Fear and Loathing On the Road to the American Dream

I was flabbergasted when Burning Man grand poobah Larry Harvey picked “American Dream” for the event’s 2008 art theme. After returning from the playa last year, when the Green Man theme didn’t ring true and the eponymous man’s early arson outbreak wasn’t treated like the catalyst to community discussion it could have been, I lashed out against Larry’s nod to patriotism in a Guardian’s San Francisco blog post, “Addis on American Dream on acid.”

I even used an interview I just scored with Paul Addis, the guy charged with torching the Man during the Monday night lunar eclipse, to drive home my point and get a bigger audience. Just to make sure Larry, who I’ve gotten to know well over my years of writing about Burning Man, got the message, I also sent him a lengthy e-mail, citing Tolstoy and how patriotism was an evil to be vanquished not a virtue to be celebrated and telling him how he was alienating his core audience. He didn’t respond.

Well, at least he didn’t respond for a few months, when he sent me a long e-mail with the subject line: My reprehensible theme. We argued a bit more by e-mail and coincidentally ran into each other that weekend at a fundraiser for the Black Rock Arts Foundation, where my sweetie Alix Rosenthal served on the advisory board and so had bought me a ticket. Larry and I locked into a conversation that lasted for almost two hours, pretty much ignoring everyone else as we debated nationalism, art, provocation, conformity, and the impact of a desert full of freaks engaging in the most creative burnings of American flags that the country has ever heard of.

It was a good discussion and I came away with a better understanding of where Larry was coming from, but I still wasn’t convinced, didn’t like the theme, and didn’t think it was a good idea. Even before last year’s event, I had decided to take a year off in 2008 to travel and use my resources and vacation time in other ways, and the theme only made me feel more secure in that decision.

But now I’m going after all. I had planned to cover the Democratic National Convention in Denver this year, which was simultaneous with Burning Man. Then I had the idea of driving to the DNC, seeing the western U.S. as I pondered modern America in some gas guzzling vehicle, maybe even leaving from the Beat Museum in North Beach, where I could see the original “On the Road” manuscript, which Kerouac wrote on a long piece of butcher paper or something. Maybe even have a pre-trip chat with Warren Hinckle, the old editor of Hunter S. Thompson, Addis’s hero and psychic mentor. Full Gonzo, you know…vaya con Dios.

And then it struck me. Burning Man. American Dream. Freaks in funny hats, in the convention hall and in the desert. Perfect. I’ll rent a car, preferably a convertible, drive through the desert at a high rate of speed, stop at Burning Man for a few days, watch the birth of Black Rock City’s tribute to America, head into the Rockies to see the Democrats pick either the first woman or black man to be a presidential nominee, soak up the partisan weirdness and drink cocktails provided by corporate lobbyists and other purchasers of power, then head back down the hill for the Burning Man blast off, cranking out news copy, blog posts, and photos the entire time. My working title is “Fear and Loathing On the Road to the American Dream.” My editor and colleagues at the Guardian love the idea, so it’s on. What do you think?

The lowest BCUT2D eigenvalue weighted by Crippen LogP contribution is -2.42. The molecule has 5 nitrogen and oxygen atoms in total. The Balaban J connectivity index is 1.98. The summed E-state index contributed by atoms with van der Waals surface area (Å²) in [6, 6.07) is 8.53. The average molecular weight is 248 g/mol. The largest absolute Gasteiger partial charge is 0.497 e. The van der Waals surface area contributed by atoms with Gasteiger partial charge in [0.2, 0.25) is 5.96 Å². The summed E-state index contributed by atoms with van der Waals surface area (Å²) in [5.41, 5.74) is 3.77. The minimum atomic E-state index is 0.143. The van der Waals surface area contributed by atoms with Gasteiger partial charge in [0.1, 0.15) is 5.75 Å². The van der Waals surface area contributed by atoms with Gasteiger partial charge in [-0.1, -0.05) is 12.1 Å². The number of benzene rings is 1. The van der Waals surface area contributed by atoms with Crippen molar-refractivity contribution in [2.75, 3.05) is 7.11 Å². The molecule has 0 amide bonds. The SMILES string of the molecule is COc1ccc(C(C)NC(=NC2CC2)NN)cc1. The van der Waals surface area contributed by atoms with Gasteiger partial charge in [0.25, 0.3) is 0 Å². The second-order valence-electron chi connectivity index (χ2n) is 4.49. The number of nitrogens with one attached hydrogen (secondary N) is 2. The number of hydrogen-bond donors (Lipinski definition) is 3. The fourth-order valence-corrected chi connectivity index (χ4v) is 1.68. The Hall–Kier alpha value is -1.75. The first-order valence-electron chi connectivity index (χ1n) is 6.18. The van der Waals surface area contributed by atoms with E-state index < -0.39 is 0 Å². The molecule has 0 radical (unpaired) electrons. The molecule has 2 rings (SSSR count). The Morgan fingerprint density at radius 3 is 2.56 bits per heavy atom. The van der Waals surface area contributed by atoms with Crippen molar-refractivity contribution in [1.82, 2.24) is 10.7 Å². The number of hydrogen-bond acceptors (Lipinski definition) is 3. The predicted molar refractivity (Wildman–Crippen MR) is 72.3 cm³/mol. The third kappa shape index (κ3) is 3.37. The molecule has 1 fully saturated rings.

Resistance is Futile

As we approach the fifth anniversary of the Iraq invasion — which coincides with my fifth anniversary as city editor of the San Francisco Bay Guardian, for which I’m now starting my reporting for a cover story on the issue — here are a few of my thoughts:

What does it mean that it didn’t matter?
San Francisco erupted against President George W. Bush’s invasion of Iraq, before and after it happened. Almost a million people filled our streets during several large protests leading up to the war. Much of the city was shut down on March 19, 2002, the first full day of war, and police arrested more than 1,000 people, including me.
Yet it meant nothing to the president, who had compared these massive street protests to focus groups, dismissing their importance completely. San Francisco’s political power structure reacted the same way – with a few noble exceptions – while gently condemning the protesters’ impact on business and the police budget. And Congress didn’t care.
It doesn’t matter that the protesters were right. On every major issue and prediction, the messages from the street proved correct while those from the White House were wrong. We weren’t welcomed as liberators. There were no WMDs. Iraq isn’t a stable democracy or shining beacon to anyone but the new generation of jihadis we created.
We had numbers on our side. It was the biggest protest in American history of an incipient war. We told our leaders not to do this while there was still time to back off. That should be our right in a democracy and it’s the reason why the framers of our constitution gave the decision to declare war to Congress.
But they didn’t listen.
We had eloquent speakers, insightful slogans, creative signs, and funny street theater, all sounding arguments and themes that were spot on right. People set their lives aside to make their opposition to the war understood, taking vacation time or even losing their jobs, facing violence and arrest and mistreatment in the name of a cause they believed in.
And it didn’t matter. What does it mean that it didn’t matter? What does it mean to democracy? What does it mean to those who protested? What will it mean to our future leaders? Does it create a likelihood of more wars? If the people are powerless to stop even an obviously doomed war, launched in our name without provocation, do we have any power?